Challenges of measuring diurnal cortisol concentrations in a large population-based field study

Citation

Halpern, Carolyn Tucker; Whitsel, Eric A.; Wagner, Brandon; & Harris, Kathleen Mullan (2012). Challenges of measuring diurnal cortisol concentrations in a large population-based field study. Psychoneuroendocrinology. vol. 37 (4) pp. 499-508 , PMCID: PMC3245839

Abstract

Objectives
Longitudinal examinations of associations between daily stress, diurnal cortisol concentrations, and physiological parameters in population-based studies are needed. This study evaluates issues related to consent, collection, and protocol adherence for a low-burden saliva collection protocol.
Methods
In the 2007 pretest (n = 193) for Wave IV of the National Longitudinal Study of Adolescent Health (Add Health) a three-sample, one-day, unsupervised saliva collection protocol was pilot tested. Embedded experiments allowed for examination of adherence and effects of monetary incentives.
Results
Although most (97%) study participants consented to collection, only about 80% actually mailed back samples. Use of a time-stamping TrackCap allowed comparison of self-reported and stamp-recorded collection times. Of returned samples, self-report of collection time was missing for about a quarter, and only about one in three respondents (of those for whom adherence was calculable) fully adhered to the collection protocol, indicating significant potential for bias. Consent, return, and protocol adherence were unrelated to key sociodemographic characteristics, and did not improve with higher monetary incentives or knowledge of being monitored.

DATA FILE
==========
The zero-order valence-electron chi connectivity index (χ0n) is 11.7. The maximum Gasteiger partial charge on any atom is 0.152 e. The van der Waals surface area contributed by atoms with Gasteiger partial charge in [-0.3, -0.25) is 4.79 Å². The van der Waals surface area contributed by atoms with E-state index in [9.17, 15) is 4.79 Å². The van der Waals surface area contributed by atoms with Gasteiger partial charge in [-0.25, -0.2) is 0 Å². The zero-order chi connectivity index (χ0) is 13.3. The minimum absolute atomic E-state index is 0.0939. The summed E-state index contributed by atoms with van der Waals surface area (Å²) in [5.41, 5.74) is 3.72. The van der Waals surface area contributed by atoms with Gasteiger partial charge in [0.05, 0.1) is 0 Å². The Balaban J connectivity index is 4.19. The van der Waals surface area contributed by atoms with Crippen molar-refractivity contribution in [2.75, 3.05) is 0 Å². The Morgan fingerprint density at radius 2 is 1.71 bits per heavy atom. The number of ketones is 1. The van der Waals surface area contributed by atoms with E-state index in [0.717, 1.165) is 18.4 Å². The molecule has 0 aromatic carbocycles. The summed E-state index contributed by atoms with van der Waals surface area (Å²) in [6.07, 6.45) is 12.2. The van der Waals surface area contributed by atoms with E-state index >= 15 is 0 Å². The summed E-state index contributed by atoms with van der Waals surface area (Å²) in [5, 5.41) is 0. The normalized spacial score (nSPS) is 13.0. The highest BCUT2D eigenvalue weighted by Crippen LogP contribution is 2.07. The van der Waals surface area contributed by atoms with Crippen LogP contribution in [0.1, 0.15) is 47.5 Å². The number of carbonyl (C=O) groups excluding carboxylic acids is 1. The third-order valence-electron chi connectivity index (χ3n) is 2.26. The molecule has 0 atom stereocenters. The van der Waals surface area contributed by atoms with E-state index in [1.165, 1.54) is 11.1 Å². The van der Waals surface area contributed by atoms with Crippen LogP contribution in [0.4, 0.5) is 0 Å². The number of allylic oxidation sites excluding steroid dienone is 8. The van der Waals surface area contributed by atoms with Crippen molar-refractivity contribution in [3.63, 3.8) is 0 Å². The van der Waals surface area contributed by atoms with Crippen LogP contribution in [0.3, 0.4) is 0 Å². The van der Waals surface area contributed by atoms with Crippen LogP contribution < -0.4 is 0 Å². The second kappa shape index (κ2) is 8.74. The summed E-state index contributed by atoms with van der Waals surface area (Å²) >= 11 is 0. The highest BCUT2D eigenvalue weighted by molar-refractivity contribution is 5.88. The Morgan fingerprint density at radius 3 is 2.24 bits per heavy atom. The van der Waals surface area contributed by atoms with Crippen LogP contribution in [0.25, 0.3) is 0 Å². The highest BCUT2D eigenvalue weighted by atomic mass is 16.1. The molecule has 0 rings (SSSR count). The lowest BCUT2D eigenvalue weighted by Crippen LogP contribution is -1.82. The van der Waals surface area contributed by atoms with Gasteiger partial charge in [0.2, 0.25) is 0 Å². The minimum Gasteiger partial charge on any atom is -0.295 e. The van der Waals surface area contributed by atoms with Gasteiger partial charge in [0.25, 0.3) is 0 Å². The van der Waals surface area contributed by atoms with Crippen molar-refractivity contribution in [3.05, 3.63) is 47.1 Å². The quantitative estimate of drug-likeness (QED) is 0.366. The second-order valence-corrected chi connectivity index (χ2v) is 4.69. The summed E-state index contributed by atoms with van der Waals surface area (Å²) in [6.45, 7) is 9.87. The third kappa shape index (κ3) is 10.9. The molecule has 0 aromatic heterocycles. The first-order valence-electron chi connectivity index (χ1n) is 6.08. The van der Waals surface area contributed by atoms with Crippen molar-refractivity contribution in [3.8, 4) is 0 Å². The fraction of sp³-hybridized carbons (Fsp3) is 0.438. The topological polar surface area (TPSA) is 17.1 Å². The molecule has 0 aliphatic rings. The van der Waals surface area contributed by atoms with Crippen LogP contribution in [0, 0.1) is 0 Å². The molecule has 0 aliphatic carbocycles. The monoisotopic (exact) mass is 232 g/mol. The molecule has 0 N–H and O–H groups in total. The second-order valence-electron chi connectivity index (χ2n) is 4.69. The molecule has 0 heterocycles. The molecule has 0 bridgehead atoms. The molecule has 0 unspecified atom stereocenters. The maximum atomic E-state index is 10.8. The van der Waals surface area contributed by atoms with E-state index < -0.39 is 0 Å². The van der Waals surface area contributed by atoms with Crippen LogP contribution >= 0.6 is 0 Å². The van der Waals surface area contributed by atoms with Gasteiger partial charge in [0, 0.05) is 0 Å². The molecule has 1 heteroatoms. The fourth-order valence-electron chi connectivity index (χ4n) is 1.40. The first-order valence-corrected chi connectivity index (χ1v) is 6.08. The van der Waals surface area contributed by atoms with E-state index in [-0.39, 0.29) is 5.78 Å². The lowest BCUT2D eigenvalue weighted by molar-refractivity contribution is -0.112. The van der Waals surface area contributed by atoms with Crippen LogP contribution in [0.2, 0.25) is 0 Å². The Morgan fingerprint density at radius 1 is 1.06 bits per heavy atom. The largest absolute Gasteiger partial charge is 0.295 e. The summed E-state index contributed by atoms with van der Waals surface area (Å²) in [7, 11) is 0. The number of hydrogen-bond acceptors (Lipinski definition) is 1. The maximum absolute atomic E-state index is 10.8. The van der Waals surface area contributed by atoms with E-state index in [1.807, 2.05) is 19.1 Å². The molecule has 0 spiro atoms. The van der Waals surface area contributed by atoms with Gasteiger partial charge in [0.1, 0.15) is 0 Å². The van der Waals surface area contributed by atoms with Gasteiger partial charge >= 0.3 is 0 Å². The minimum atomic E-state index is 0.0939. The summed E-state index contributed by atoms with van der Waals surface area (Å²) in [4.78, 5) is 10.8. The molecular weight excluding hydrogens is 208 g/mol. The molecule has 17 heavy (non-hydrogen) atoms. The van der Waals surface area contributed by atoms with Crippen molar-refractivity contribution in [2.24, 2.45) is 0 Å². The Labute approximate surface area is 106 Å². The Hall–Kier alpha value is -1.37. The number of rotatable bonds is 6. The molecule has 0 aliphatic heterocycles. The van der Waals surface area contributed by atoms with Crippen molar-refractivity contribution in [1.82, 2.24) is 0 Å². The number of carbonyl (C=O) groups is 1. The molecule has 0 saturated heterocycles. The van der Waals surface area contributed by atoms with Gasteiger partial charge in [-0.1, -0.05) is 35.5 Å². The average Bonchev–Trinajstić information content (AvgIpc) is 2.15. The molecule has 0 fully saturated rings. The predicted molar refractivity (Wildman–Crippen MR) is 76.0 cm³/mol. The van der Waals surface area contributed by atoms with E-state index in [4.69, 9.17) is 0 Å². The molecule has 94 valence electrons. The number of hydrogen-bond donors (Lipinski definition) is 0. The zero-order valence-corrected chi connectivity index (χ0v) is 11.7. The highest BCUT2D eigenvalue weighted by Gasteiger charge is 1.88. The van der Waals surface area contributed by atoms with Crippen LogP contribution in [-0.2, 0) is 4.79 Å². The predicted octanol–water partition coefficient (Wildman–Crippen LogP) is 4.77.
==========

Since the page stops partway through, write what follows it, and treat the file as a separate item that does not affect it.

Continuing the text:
Conclusions
Despite the relatively low-burden collection protocol and use of multiple strategies thought to improve collection and protocol adherence, response and adherence were poor, leading to a decision to drop cortisol measurement from the Wave IV Add Health protocol. Large field studies should carefully evaluate the feasibility of collection and protocol adherence for unsupervised collection protocols before implementing costly, and potentially unusable, biological measurements.

URL

http://dx.doi.org/10.1016%2Fj.psyneuen.2011.07.019

Reference Type

Journal Article

Journal Title

Psychoneuroendocrinology

Author(s)

Halpern, Carolyn Tucker
Whitsel, Eric A.
Wagner, Brandon
Harris, Kathleen Mullan

Year Published

2012

Volume Number

37

Issue Number

4

Pages

499-508

DOI

10.1016/j.psyneuen.2011.07.019

PMCID

PMC3245839

NIHMSID

NIHMS320597

Reference ID

1535